Jason PerryMar 12, 2007

LPSC: Wow, Titan can be a Really Flat Place, and other Titan Talks

I was sent this update on the Titan sessions at LPSC by Jason Perry, a member of the Cassini Imaging Team and an undergraduate student at the University of Arizona. He used to write a blog called Titan Today, and is a big fan of Io. Thanks Jason!! --ESL

This week's Lunar and Planetary Sciences Conference (LPSC) in Houston, Texas, is the fourth time I have been to this conference. The previous three trips to LPSC were to present a poster, either about the Gish Bar Patera volcano on Io or Cassini ISS images of Titan. This year, however, I presented a talk, during Monday's Titan session. The session was filled with the latest results from Cassini's many instruments, including RADAR, ISS, and the Visible and Infrared Mapping Spectrometer (VIMS).

The first two talks in this afternoon's session covered results from the Imaging Science Subsystem camera onboard Cassini. The first talk, by Elizabeth Turtle, gave a general overview of recent results from ISS. Perhaps the biggest news is a large lake, a sea even, discovered in Titan's north polar region late last month.

Giant lake near Titan's north pole
Giant lake near Titan's north pole This view of the north pole of Titan taken on February 25, 2007 contains a large, dark feature with arcuate edges, very likely a giant lake like those seen by the RADAR instrument. The feature is approximately 1,100 kilometers (680 miles) long and has a surface area slightly smaller than that of Earth's largest lake, the Caspian Sea.Image: NASA / JPL-Caltech / SSI

The northern portion of this sea, extending over 1,100 kilometers across with an area nearly equal to that of Earth's Caspian Sea, was also seen by RADAR during the late February T25 encounter, a couple of days prior to the ISS observations. [Here's that lake. --ESL] However, to date, ISS has yet to see a specular reflection (similar to what you see when seeing lakes late in the afternoon from an airplane) that would definitively indicate the presence of liquids. The identification of this dark feature as a lake, therefore, is based on the morphology of the feature and the appearance of the sea in RADAR.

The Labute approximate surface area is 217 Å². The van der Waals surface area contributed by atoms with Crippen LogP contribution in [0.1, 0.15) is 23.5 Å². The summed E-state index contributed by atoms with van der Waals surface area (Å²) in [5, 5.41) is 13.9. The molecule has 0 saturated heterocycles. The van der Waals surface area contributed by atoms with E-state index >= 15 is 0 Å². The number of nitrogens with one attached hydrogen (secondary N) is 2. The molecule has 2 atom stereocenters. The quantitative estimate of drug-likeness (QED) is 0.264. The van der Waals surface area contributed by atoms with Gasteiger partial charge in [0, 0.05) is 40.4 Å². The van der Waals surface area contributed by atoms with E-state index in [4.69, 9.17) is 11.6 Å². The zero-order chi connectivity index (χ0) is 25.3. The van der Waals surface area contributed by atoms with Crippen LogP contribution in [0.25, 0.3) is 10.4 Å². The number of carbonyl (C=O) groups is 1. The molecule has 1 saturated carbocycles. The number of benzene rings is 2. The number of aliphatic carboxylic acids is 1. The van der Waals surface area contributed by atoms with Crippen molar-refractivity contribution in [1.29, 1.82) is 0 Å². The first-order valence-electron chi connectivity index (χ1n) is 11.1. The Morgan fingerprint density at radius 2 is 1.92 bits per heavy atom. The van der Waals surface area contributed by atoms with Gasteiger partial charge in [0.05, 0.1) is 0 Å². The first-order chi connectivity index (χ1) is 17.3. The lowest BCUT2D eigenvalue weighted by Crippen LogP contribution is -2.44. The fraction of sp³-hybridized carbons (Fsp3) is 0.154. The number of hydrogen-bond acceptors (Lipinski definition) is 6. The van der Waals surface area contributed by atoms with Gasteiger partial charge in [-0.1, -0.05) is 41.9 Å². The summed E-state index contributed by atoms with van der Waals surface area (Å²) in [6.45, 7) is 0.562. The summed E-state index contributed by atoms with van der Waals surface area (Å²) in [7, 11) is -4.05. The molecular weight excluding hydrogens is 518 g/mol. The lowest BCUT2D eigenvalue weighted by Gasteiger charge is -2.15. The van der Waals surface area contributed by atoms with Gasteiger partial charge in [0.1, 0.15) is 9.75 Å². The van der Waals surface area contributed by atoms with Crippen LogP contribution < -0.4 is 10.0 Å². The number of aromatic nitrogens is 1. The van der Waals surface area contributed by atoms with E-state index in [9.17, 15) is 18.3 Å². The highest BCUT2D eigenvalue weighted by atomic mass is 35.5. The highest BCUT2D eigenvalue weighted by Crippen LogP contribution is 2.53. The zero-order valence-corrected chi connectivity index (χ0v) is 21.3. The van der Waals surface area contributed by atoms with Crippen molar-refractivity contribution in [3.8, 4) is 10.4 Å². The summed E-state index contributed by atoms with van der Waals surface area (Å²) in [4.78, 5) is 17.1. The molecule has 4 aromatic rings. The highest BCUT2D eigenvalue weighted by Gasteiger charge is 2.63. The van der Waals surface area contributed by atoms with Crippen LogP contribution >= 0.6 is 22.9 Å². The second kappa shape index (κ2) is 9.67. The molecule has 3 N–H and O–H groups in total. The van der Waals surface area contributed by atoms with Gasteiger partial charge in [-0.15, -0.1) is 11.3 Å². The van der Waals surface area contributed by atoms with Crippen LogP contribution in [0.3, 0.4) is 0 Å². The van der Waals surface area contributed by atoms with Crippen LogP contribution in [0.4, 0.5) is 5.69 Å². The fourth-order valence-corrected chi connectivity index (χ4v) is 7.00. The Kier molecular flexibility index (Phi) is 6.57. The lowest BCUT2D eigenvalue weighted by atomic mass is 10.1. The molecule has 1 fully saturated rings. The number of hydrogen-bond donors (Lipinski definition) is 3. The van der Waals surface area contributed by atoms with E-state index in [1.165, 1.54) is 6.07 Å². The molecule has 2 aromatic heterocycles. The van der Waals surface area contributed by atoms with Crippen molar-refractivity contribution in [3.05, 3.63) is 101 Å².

I gave the second talk of the session, covering ISS observations from a flyby in late October 2006 (T20). This high-resolution observation covered a portion of Titan's trailing hemisphere. This region contains the bright streaks the VIMS team interprets as mountain chains based on data taken during the same encounter. The region also contains several features that share many of the morphologic characteristics seen in lake-like features seen in the polar regions by ISS and RADAR. These features are seen in an area where clouds have repeatedly been observed by ground-based observations and VIMS. Again, we haven't observed specular reflections at these sites, so we can't say for sure if these features are lakes, but they are certainly worth a closer look by RADAR.

A mountain range on Titan
A mountain range on Titan The VIMS instrument on Cassini captured this view of a mountain range on Titan just south of the equator on October 25, 2006. The mountain range runs from northwest to southeast across the image and is made visible by the subtle effects of topographic shading on this cloudy world. The color image is composed of infrared views captured through three methane "windows" at 1.3 microns (blue), 2 microns (green), and 5 microns (red).Image: NASA / JPL-Caltech / U. Arizona